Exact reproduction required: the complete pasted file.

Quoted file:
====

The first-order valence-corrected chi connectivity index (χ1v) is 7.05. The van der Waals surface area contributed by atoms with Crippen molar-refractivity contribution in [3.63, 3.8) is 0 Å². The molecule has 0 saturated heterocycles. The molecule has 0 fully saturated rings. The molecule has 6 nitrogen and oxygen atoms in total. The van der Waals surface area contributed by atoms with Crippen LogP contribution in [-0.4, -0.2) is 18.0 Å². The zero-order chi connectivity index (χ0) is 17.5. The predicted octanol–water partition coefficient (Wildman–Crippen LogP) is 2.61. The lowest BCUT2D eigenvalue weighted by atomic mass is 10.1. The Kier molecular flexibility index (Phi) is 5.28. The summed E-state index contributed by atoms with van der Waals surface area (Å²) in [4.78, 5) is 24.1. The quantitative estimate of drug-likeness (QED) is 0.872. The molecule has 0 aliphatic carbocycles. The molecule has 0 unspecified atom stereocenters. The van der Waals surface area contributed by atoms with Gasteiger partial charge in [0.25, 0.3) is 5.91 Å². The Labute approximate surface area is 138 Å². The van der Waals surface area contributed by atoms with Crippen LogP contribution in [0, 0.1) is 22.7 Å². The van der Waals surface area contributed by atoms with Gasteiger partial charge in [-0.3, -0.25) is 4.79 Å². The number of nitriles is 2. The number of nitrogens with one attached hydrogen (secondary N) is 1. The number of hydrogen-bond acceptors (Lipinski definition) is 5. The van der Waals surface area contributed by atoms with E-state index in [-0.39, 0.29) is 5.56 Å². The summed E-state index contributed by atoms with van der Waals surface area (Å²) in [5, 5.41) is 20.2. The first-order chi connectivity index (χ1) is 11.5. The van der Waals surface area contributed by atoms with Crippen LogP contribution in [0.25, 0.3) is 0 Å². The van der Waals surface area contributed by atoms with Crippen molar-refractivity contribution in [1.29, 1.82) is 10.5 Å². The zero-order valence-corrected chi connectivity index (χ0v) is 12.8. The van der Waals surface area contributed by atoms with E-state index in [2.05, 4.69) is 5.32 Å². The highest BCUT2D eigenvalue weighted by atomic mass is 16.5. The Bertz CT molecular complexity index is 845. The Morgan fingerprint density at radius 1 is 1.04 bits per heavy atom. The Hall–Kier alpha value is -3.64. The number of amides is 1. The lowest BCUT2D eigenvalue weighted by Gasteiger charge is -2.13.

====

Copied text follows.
The first-order valence-corrected chi connectivity index (χ1v) is 7.05. The van der Waals surface area contributed by atoms with Crippen molar-refractivity contribution in [3.63, 3.8) is 0 Å². The molecule has 0 saturated heterocycles. The molecule has 0 fully saturated rings. The molecule has 6 nitrogen and oxygen atoms in total. The van der Waals surface area contributed by atoms with Crippen LogP contribution in [-0.4, -0.2) is 18.0 Å². The zero-order chi connectivity index (χ0) is 17.5. The predicted octanol–water partition coefficient (Wildman–Crippen LogP) is 2.61. The lowest BCUT2D eigenvalue weighted by atomic mass is 10.1. The Kier molecular flexibility index (Phi) is 5.28. The summed E-state index contributed by atoms with van der Waals surface area (Å²) in [4.78, 5) is 24.1. The quantitative estimate of drug-likeness (QED) is 0.872. The molecule has 0 aliphatic carbocycles. The molecule has 0 unspecified atom stereocenters. The van der Waals surface area contributed by atoms with Gasteiger partial charge in [0.25, 0.3) is 5.91 Å². The Labute approximate surface area is 138 Å². The van der Waals surface area contributed by atoms with Crippen LogP contribution in [0, 0.1) is 22.7 Å². The van der Waals surface area contributed by atoms with Gasteiger partial charge in [-0.3, -0.25) is 4.79 Å². The number of nitriles is 2. The number of nitrogens with one attached hydrogen (secondary N) is 1. The number of hydrogen-bond acceptors (Lipinski definition) is 5. The van der Waals surface area contributed by atoms with E-state index in [-0.39, 0.29) is 5.56 Å². The summed E-state index contributed by atoms with van der Waals surface area (Å²) in [5, 5.41) is 20.2. The first-order chi connectivity index (χ1) is 11.5. The van der Waals surface area contributed by atoms with Crippen LogP contribution in [0.25, 0.3) is 0 Å². The van der Waals surface area contributed by atoms with Crippen molar-refractivity contribution in [1.29, 1.82) is 10.5 Å². The zero-order valence-corrected chi connectivity index (χ0v) is 12.8. The van der Waals surface area contributed by atoms with E-state index in [2.05, 4.69) is 5.32 Å². The highest BCUT2D eigenvalue weighted by atomic mass is 16.5. The Bertz CT molecular complexity index is 845. The Morgan fingerprint density at radius 1 is 1.04 bits per heavy atom. The Hall–Kier alpha value is -3.64. The number of amides is 1. The lowest BCUT2D eigenvalue weighted by Gasteiger charge is -2.13.